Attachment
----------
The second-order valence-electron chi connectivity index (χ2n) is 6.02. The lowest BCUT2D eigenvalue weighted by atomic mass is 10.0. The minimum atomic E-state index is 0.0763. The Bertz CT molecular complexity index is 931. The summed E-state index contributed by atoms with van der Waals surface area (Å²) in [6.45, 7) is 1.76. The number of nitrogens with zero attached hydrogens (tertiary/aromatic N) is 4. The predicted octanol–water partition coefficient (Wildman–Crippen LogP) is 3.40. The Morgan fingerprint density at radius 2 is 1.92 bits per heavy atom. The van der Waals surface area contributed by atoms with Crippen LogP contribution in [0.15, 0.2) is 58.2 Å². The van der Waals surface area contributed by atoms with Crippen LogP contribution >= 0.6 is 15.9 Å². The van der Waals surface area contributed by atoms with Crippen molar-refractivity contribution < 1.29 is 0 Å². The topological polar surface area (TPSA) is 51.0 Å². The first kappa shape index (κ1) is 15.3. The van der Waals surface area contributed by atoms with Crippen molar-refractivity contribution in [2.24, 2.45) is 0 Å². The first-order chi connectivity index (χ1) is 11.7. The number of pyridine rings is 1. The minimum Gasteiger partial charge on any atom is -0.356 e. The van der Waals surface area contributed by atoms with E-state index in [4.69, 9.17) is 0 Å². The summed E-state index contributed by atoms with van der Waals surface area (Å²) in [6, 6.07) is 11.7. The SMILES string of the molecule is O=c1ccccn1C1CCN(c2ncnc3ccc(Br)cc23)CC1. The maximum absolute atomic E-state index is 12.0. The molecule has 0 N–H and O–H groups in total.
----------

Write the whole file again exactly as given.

The second-order valence-electron chi connectivity index (χ2n) is 6.02. The lowest BCUT2D eigenvalue weighted by atomic mass is 10.0. The minimum atomic E-state index is 0.0763. The Bertz CT molecular complexity index is 931. The summed E-state index contributed by atoms with van der Waals surface area (Å²) in [6.45, 7) is 1.76. The number of nitrogens with zero attached hydrogens (tertiary/aromatic N) is 4. The predicted octanol–water partition coefficient (Wildman–Crippen LogP) is 3.40. The Morgan fingerprint density at radius 2 is 1.92 bits per heavy atom. The van der Waals surface area contributed by atoms with Crippen LogP contribution in [0.15, 0.2) is 58.2 Å². The van der Waals surface area contributed by atoms with Crippen LogP contribution >= 0.6 is 15.9 Å². The van der Waals surface area contributed by atoms with Crippen molar-refractivity contribution < 1.29 is 0 Å². The topological polar surface area (TPSA) is 51.0 Å². The first kappa shape index (κ1) is 15.3. The van der Waals surface area contributed by atoms with Crippen molar-refractivity contribution in [2.24, 2.45) is 0 Å². The first-order chi connectivity index (χ1) is 11.7. The number of pyridine rings is 1. The minimum Gasteiger partial charge on any atom is -0.356 e. The van der Waals surface area contributed by atoms with E-state index in [4.69, 9.17) is 0 Å². The summed E-state index contributed by atoms with van der Waals surface area (Å²) in [6, 6.07) is 11.7. The SMILES string of the molecule is O=c1ccccn1C1CCN(c2ncnc3ccc(Br)cc23)CC1. The maximum absolute atomic E-state index is 12.0. The molecule has 0 N–H and O–H groups in total.